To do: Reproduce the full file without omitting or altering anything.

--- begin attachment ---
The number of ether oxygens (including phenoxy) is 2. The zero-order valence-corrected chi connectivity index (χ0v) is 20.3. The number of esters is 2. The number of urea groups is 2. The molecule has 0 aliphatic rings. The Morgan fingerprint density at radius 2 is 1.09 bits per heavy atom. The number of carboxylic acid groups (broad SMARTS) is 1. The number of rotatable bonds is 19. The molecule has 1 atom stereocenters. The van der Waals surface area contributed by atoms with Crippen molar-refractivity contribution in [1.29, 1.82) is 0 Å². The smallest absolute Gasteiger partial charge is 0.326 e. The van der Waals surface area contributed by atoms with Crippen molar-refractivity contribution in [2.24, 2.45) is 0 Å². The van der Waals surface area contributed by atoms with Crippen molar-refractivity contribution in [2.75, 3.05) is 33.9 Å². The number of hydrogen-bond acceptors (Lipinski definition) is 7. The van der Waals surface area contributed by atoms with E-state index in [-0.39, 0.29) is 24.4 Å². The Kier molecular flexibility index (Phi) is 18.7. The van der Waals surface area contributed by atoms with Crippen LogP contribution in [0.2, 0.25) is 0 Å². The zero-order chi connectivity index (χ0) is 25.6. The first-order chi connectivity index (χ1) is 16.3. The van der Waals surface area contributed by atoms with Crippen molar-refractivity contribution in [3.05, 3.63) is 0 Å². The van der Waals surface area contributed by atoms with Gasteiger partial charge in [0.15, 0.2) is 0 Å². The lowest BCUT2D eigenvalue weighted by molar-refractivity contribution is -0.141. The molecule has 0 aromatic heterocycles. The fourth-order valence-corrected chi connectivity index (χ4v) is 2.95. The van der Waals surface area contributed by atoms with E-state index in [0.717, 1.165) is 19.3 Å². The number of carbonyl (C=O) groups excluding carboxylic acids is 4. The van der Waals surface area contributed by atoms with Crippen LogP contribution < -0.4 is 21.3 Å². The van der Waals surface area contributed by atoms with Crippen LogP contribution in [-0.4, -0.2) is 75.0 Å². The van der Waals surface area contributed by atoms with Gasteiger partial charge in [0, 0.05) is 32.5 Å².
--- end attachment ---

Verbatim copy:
The number of ether oxygens (including phenoxy) is 2. The zero-order valence-corrected chi connectivity index (χ0v) is 20.3. The number of esters is 2. The number of urea groups is 2. The molecule has 0 aliphatic rings. The Morgan fingerprint density at radius 2 is 1.09 bits per heavy atom. The number of carboxylic acid groups (broad SMARTS) is 1. The number of rotatable bonds is 19. The molecule has 1 atom stereocenters. The van der Waals surface area contributed by atoms with Crippen molar-refractivity contribution in [1.29, 1.82) is 0 Å². The smallest absolute Gasteiger partial charge is 0.326 e. The van der Waals surface area contributed by atoms with Crippen molar-refractivity contribution in [2.24, 2.45) is 0 Å². The van der Waals surface area contributed by atoms with Crippen molar-refractivity contribution in [2.75, 3.05) is 33.9 Å². The number of hydrogen-bond acceptors (Lipinski definition) is 7. The van der Waals surface area contributed by atoms with E-state index in [-0.39, 0.29) is 24.4 Å². The Kier molecular flexibility index (Phi) is 18.7. The van der Waals surface area contributed by atoms with Crippen LogP contribution in [0.2, 0.25) is 0 Å². The zero-order chi connectivity index (χ0) is 25.6. The first-order chi connectivity index (χ1) is 16.3. The van der Waals surface area contributed by atoms with Crippen molar-refractivity contribution in [3.05, 3.63) is 0 Å². The van der Waals surface area contributed by atoms with Gasteiger partial charge in [0.15, 0.2) is 0 Å². The lowest BCUT2D eigenvalue weighted by molar-refractivity contribution is -0.141. The molecule has 0 aromatic heterocycles. The fourth-order valence-corrected chi connectivity index (χ4v) is 2.95. The van der Waals surface area contributed by atoms with E-state index in [0.717, 1.165) is 19.3 Å². The number of carbonyl (C=O) groups excluding carboxylic acids is 4. The van der Waals surface area contributed by atoms with Crippen LogP contribution < -0.4 is 21.3 Å². The van der Waals surface area contributed by atoms with Crippen LogP contribution in [-0.4, -0.2) is 75.0 Å². The van der Waals surface area contributed by atoms with Gasteiger partial charge in [0, 0.05) is 32.5 Å².